The point is simple – clichéd, even. But this simple point is so often denied in the United States of 2009. The point is that race matters. More specifically, race matters in how we interpret the Constitution of the United States. Debates over the constitution, especially at the Supreme Court, often willfully ignore or obscure the living and continued significance of race and racism. The racial category you belong to plays a significant part in your life, if you’re an American, but American legal doctrine over the last several decades has refused to accept this fact.
Much as they did during the 1800s, today’s American courts allow entrenched racial discrimination to continue. Throughout the 19th century and into the 20th, the courts used openly racist thinking to enforce policies like slavery, segregation, and whites-only citizenship. Today, the courts use colorblindness to brush aside the reality of race and racism aside. They overturn and restrict race-conscious policies designed to help alleviate racism faced exclusively by people who are identified as racial and ethnic minorities. The courts can and should consider the impact of race when it deals with cases like voting rights, sentencing for drug use, law enforcement strategies that roundup random Muslim and Middle Eastern Americans, and the legality of practices and policies that drove nonwhite families into needlessly expensive “subprime” mortgages. But instead, legal scholars (including a majority of the Supreme Court Justices) regularly disagree with the need even to recognize the mere existence of socially constructed race.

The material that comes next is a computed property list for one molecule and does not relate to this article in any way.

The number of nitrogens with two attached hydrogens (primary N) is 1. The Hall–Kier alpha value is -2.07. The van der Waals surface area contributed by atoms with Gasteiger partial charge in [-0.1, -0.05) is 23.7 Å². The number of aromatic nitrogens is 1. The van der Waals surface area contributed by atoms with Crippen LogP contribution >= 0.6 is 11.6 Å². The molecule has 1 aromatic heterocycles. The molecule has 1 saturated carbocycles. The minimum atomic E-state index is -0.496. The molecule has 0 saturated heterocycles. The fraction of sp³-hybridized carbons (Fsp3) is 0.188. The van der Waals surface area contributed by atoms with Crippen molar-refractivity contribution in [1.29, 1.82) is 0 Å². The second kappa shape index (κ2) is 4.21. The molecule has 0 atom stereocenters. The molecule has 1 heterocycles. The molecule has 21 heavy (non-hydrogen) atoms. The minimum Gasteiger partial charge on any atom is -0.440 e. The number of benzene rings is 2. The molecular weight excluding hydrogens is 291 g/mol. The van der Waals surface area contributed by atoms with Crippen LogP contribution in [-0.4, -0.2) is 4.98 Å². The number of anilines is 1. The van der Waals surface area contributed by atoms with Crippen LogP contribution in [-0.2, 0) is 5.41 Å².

It’s not a coincidence that Judge Sonia Sotomayor’s nomination to the Supreme Court has already become contentious on the issue of race. Sotomayor’s views on race and racism are becoming an object of public debate, thanks to coverage by national media (and thanks to well-publicized and ridiculous accusations that Sotomayor is herself “racist”). Her rulings during her illustrious career show that while she’s hardly a radical, Sotomayor does favor a reality-based judiciary that understands and considers the impact of race and racism. Because of this (and in part because she is Latina), she has already faced more questions about race than any other nominee to sit on the Supreme Court than anyone else in quite a long time. And she hasn’t even sat for confirmation hearings yet.
Before Judge Sotomayor arrives on Capitol Hill for confirmation hearings, I’d like to take a moment to consider why legal scholars argue against recognizing the existence of race in America. And then let’s consider how the next decade in legal thought might be influenced, thanks to Sotomayor’s presence on the Court.
The legal argument for denying reality – for denying the existence of race – is rooted in the colorblindness doctrine. My understanding is that the basic idea behind colorblindness is: only by ignoring race can we truly transcend it. You see, if we keep talking about race, if we acknowledge it, then we allow the race concept to persist. So, what we should do is pretend that race isn’t there. If we adjust our thinking to a colorblind world, then in time, reality will catch up with our thinking. This kind of thinking has been proven wrong again and again, most thoroughly by Eduardo Bonilla-Silva.
The colorblindness perspective didn’t come out of nowhere. Continue reading…